Icelandic Magic for Modern Living includes a collection of staves, spells, and rituals to help you get more likes on Instagram, find happy hour at whatever bar you enter, to grow the mightiest eyebrows, and more. Readers are advised to approach the claims of this sorcery with extreme caution as the spells themselves are sometimes dangerous to perform and their effects are not guaranteed.
The essays in this Handbook, written by leading scholars working in the rapidly developing field of witchcraft studies, explore the historical literature regarding witch beliefs and witch trials in Europe and colonial America between the early fifteenth and early eighteenth centuries. During these years witches were thought to be evil people who used magical power to inflict physical harm or misfortune on their neighbours. Witches were also believed to have made pacts with the devil and sometimes to have worshipped him at nocturnal assemblies known as sabbaths. These beliefs provided the basis for defining witchcraft as a secular and ecclesiastical crime and prosecuting tens of thousands of women and men for this offence. The trials resulted in as many as fifty thousand executions. These essays study the rise and fall of witchcraft prosecutions in the various kingdoms and territories of Europe and in English, Spanish, and Portuguese colonies in the Americas. They also relate these prosecutions to the Catholic and Protestant reformations, the introduction of new forms of criminal procedure, medical and scientific thought, the process of state-building, profound social and economic change, early modern patterns of gender relations, and the wave of demonic possessions that occurred in Europe at the same time. The essays survey the current state of knowledge in the field, explore the academic controversies that have arisen regarding witch beliefs and witch trials, propose new ways of studying the subject, and identify areas for future research.
Iceland is an enigmatic island country marked by contradiction: it’s a part of Europe, yet separated from it by the Atlantic Ocean; it’s seemingly inhospitable, yet home to more than 300,000. Wasteland with Words explores these paradoxes to uncover the mystery of Iceland. In Wasteland with Words Sigurdur Gylfi Magnússon presents a wide-ranging and detailed analysis of the island’s history that examines the evolution and transformation of Icelandic culture while investigating the literary and historical factors that created the rich cultural heritage enjoyed by Icelanders today. Magnússon explains how a nineteenth-century economy based on the industries of fishing and agriculture—one of the poorest in Europe—grew to become a disproportionately large economic power in the late twentieth century, while retaining its strong sense of cultural identity. Bringing the story up to the present, he assesses the recent economic and political collapse of the country and how Iceland has coped. Throughout Magnússon seeks to chart the vast changes in this country’s history through the impact and effect on the Icelandic people themselves. Up-to-date and fascinating, Wasteland with Words is a comprehensive study of the island’s cultural and historical development, from tiny fishing settlements to a global economic power.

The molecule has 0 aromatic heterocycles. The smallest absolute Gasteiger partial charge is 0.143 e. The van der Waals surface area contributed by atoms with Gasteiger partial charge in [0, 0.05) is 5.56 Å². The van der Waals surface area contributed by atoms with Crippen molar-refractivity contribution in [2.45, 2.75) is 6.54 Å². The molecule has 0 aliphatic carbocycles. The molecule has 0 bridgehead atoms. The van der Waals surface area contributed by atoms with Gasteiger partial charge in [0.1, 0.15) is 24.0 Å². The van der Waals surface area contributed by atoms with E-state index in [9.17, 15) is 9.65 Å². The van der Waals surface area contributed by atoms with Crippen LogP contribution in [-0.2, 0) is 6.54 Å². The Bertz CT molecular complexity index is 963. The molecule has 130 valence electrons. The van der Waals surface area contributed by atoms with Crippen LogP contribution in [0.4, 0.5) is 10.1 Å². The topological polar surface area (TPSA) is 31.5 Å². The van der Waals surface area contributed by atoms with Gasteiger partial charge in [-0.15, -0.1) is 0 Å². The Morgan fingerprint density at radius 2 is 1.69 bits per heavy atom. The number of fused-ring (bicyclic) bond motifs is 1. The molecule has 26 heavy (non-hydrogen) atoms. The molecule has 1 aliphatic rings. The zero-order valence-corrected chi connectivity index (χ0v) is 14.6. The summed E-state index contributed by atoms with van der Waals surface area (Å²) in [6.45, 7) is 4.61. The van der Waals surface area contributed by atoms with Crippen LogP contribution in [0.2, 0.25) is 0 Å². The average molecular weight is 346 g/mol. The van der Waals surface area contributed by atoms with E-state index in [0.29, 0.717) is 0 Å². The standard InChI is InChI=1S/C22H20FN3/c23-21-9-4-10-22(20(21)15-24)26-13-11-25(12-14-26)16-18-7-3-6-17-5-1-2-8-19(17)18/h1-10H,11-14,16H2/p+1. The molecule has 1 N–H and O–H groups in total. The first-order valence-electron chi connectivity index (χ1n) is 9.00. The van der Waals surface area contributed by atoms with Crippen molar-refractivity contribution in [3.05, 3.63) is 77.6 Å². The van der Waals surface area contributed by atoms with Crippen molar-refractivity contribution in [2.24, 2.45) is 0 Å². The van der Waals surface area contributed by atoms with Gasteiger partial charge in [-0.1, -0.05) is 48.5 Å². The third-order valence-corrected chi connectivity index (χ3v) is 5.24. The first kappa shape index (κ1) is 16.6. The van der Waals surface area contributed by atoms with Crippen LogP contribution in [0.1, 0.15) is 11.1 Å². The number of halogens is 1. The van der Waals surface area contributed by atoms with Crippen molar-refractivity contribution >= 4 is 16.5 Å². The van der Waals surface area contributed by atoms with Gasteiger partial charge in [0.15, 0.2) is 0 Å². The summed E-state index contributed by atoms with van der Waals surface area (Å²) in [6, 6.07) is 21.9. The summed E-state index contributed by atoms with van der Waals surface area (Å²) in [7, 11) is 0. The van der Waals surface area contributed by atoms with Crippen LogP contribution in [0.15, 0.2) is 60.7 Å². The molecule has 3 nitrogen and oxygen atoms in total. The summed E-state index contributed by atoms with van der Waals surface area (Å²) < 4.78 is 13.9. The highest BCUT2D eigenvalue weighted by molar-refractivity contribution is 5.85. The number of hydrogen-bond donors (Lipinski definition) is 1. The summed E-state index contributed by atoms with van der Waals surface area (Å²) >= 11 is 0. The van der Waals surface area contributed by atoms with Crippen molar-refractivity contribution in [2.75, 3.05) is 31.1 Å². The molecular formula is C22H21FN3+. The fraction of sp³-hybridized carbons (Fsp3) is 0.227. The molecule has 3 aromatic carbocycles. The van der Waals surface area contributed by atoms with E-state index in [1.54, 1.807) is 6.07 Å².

With detailed essays on the Arctic's environment, wildlife, climate, history, exploration, resources, economics, politics, indigenous cultures and languages, conservation initiatives and more, this Encyclopedia is the only major work and comprehensive reference on this vast, complex, changing, and increasingly important part of the globe. Including 305 maps. This Encyclopedia is not only an up-to-date interdisciplinary work of reference for all those involved in teaching or researching Arctic issues, but a fascinating and comprehensive resource for residents of the Arctic, and all those concerned with global environmental issues, sustainability, science, and human interactions with the environment.
A Companion to Folklore presents an original and comprehensive collection of essays from international experts in the field of folklore studies. Unprecedented in depth and scope, this state-of-the-art collection uniquely displays the vitality of folklore research across the globe. An unprecedented collection of original, state of the art essays on folklore authored by international experts Examines the practices and theoretical approaches developed to understand the phenomena of folklore Considers folklore in the context of multi-disciplinary topics that include poetics, performance, religious practice, myth, ritual and symbol, oral textuality, history, law, politics and power as well as the social base of folklore Selected by Choice as a 2013 Outstanding Academic Title